Finding Prime Numbers in C++

Each programming language chapter in this book has a pseudo-capstone project associated with it. The Java chapter’s project involves downloading weather data. The Python chapter has you make a Twitter bot to tweet about the current weather, getting data from a weather API in order to do so. The web front-end chapter has you make a simple non-interactive website. The purpose of these projects is to combine many different language features that were taught earlier in the chapter, and to give you some ideas for how these things can be used for useful and complicated programs, as opposed to the earlier code example which generally only concentrate on a single feature. The end-of-the-chapter project really ties everything together. Feel free to use these as your own projects, starting with the code from this book, but maybe you want to customize it to suit your own purposes.

This section goes over how to make a simple program that can figure out if numbers are prime or not. This project combines a lot of different features of C++.

Here’s the source code for a prime-finding program that saves primes to a text file:

#include <iostream>

#include <fstream>

using namespace std;

bool numIsPrime(unsigned long long argNum){

for (unsigned long long x = 2; x < argNum; x++) {

if (argNum % x == 0) {

return false;



return true;


int main() {

//finds primes in the first 100,000 positive natural numbers

ofstream outputFile;“output.dat”);

for (unsigned long long i = 2; i < 100000; i++) {

if (numIsPrime(i)) {

outputFile << i << endl;



return 0;


The above code demonstrates functions, file IO, and control flow in C++.

There is a more advanced version of this program on GitHub here (consisting of C++, Bash, and gnuplot script):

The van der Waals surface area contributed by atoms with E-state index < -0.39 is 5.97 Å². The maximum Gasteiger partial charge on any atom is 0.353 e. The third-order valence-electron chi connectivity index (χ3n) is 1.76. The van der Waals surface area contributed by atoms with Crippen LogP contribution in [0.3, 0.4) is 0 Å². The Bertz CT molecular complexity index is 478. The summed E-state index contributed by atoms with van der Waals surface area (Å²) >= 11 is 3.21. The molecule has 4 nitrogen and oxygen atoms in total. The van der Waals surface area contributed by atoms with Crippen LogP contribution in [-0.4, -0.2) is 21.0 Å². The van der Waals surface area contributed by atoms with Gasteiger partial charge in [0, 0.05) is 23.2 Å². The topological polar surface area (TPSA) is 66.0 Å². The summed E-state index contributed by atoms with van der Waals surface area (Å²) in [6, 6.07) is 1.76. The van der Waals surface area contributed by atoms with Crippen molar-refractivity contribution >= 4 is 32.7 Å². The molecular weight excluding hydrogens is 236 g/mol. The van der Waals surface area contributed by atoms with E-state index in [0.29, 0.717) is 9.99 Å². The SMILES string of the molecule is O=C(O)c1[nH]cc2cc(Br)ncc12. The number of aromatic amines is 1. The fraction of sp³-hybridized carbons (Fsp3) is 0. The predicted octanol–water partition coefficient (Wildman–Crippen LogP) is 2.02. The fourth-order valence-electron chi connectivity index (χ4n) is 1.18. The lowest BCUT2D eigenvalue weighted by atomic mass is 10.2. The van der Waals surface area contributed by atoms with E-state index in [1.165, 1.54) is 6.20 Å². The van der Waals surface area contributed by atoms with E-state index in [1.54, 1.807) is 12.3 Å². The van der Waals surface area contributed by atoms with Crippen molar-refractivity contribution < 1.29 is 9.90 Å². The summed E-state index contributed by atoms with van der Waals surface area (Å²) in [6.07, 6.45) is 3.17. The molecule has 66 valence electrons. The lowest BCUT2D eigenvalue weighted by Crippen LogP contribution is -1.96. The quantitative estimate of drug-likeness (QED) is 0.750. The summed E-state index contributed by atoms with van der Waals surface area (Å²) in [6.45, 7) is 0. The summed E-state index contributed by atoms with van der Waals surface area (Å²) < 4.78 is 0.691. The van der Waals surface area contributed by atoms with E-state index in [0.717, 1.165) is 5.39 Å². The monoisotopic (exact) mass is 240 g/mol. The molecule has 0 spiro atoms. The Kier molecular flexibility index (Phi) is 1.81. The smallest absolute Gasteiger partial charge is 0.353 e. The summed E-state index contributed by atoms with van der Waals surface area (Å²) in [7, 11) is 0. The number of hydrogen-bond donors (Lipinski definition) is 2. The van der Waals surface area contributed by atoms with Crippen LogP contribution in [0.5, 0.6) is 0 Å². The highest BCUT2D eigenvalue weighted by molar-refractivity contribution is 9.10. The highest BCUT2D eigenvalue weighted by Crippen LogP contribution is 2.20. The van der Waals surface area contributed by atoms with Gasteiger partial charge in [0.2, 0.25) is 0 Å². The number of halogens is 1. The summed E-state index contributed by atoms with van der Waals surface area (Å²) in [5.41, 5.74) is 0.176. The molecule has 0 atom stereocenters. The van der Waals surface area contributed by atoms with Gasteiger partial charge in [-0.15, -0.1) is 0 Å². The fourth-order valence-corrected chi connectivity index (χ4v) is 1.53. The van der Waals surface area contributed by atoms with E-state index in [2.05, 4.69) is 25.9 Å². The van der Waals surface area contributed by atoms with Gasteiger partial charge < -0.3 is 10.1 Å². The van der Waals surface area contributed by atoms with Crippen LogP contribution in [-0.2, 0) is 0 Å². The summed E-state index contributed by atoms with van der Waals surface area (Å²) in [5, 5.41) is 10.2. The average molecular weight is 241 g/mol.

It can find prime numbers and the gaps between primes, and saves them to files as comma-separated values so that they can be used as x,y coordinates in a graph about prime number values and the gaps between subsequent primes. The program can even save its progress and resume even if it was quit unexpectedly. It can also measure the frequency of primes (long story short, the bigger the number, the less likely it is to be prime). Additionally, it takes the saved data and then uses gnuplot to automatically generate graphs, like this one:

Writing code is good, but it can be useful to read code too. In my experiences, I’ve found that it’s harder to read code than to write it, especially if you’re reading someone else’s code. It’s easy for you to understand your own thought process, but reading someone else’s code requires trying to get into their mindset.

That being said, I think it’s worth pointing out that the method I used for finding prime numbers is called a naïve algorithm. That means it’s easy to understand and easy to code, but not necessarily the most efficient in terms of performance. There are some searching and sorting algorithms that are like this too. There are faster ways to find prime numbers (in terms of the code running, not how fast it takes to write it), but the algorithms for doing it in a more efficient way are more complicated and sometimes harder to code. The point here is that the simplest and most obvious solution isn’t necessarily the best.

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